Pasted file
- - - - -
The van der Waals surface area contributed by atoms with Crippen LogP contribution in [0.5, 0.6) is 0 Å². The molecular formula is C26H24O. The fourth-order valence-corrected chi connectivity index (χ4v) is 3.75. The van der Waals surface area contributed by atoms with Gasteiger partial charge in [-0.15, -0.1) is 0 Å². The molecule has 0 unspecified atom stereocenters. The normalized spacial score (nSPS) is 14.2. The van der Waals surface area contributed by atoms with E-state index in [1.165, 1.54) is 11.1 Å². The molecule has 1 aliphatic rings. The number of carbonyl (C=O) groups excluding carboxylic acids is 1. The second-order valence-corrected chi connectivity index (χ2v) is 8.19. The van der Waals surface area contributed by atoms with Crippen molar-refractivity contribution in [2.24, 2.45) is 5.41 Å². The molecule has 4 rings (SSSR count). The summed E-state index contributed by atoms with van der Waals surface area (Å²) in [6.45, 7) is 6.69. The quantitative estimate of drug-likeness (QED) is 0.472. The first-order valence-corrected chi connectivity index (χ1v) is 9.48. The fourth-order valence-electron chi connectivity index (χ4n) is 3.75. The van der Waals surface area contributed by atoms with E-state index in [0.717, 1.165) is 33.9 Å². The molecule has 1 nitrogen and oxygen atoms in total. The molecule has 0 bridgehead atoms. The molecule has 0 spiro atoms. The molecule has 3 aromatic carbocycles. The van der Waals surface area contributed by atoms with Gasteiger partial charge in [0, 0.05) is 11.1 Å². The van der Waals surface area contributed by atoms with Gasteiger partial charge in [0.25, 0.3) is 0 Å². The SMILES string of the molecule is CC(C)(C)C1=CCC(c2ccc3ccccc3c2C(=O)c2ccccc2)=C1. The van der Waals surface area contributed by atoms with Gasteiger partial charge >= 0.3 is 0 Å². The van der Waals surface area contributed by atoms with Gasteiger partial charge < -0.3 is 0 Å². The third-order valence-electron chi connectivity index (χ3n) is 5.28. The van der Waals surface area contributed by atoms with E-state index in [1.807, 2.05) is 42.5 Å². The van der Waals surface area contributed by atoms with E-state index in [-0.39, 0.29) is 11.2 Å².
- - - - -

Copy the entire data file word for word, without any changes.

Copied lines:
The van der Waals surface area contributed by atoms with Crippen LogP contribution in [0.5, 0.6) is 0 Å². The molecular formula is C26H24O. The fourth-order valence-corrected chi connectivity index (χ4v) is 3.75. The van der Waals surface area contributed by atoms with Gasteiger partial charge in [-0.15, -0.1) is 0 Å². The molecule has 0 unspecified atom stereocenters. The normalized spacial score (nSPS) is 14.2. The van der Waals surface area contributed by atoms with E-state index in [1.165, 1.54) is 11.1 Å². The molecule has 1 aliphatic rings. The number of carbonyl (C=O) groups excluding carboxylic acids is 1. The second-order valence-corrected chi connectivity index (χ2v) is 8.19. The van der Waals surface area contributed by atoms with Crippen molar-refractivity contribution in [2.24, 2.45) is 5.41 Å². The molecule has 4 rings (SSSR count). The summed E-state index contributed by atoms with van der Waals surface area (Å²) in [6.45, 7) is 6.69. The quantitative estimate of drug-likeness (QED) is 0.472. The first-order valence-corrected chi connectivity index (χ1v) is 9.48. The fourth-order valence-electron chi connectivity index (χ4n) is 3.75. The van der Waals surface area contributed by atoms with E-state index in [0.717, 1.165) is 33.9 Å². The molecule has 1 nitrogen and oxygen atoms in total. The molecule has 0 bridgehead atoms. The molecule has 0 spiro atoms. The molecule has 3 aromatic carbocycles. The van der Waals surface area contributed by atoms with Gasteiger partial charge in [0, 0.05) is 11.1 Å². The van der Waals surface area contributed by atoms with Gasteiger partial charge in [0.25, 0.3) is 0 Å². The SMILES string of the molecule is CC(C)(C)C1=CCC(c2ccc3ccccc3c2C(=O)c2ccccc2)=C1. The van der Waals surface area contributed by atoms with Gasteiger partial charge >= 0.3 is 0 Å². The van der Waals surface area contributed by atoms with Gasteiger partial charge < -0.3 is 0 Å². The third-order valence-electron chi connectivity index (χ3n) is 5.28. The van der Waals surface area contributed by atoms with E-state index in [1.807, 2.05) is 42.5 Å². The van der Waals surface area contributed by atoms with E-state index in [-0.39, 0.29) is 11.2 Å².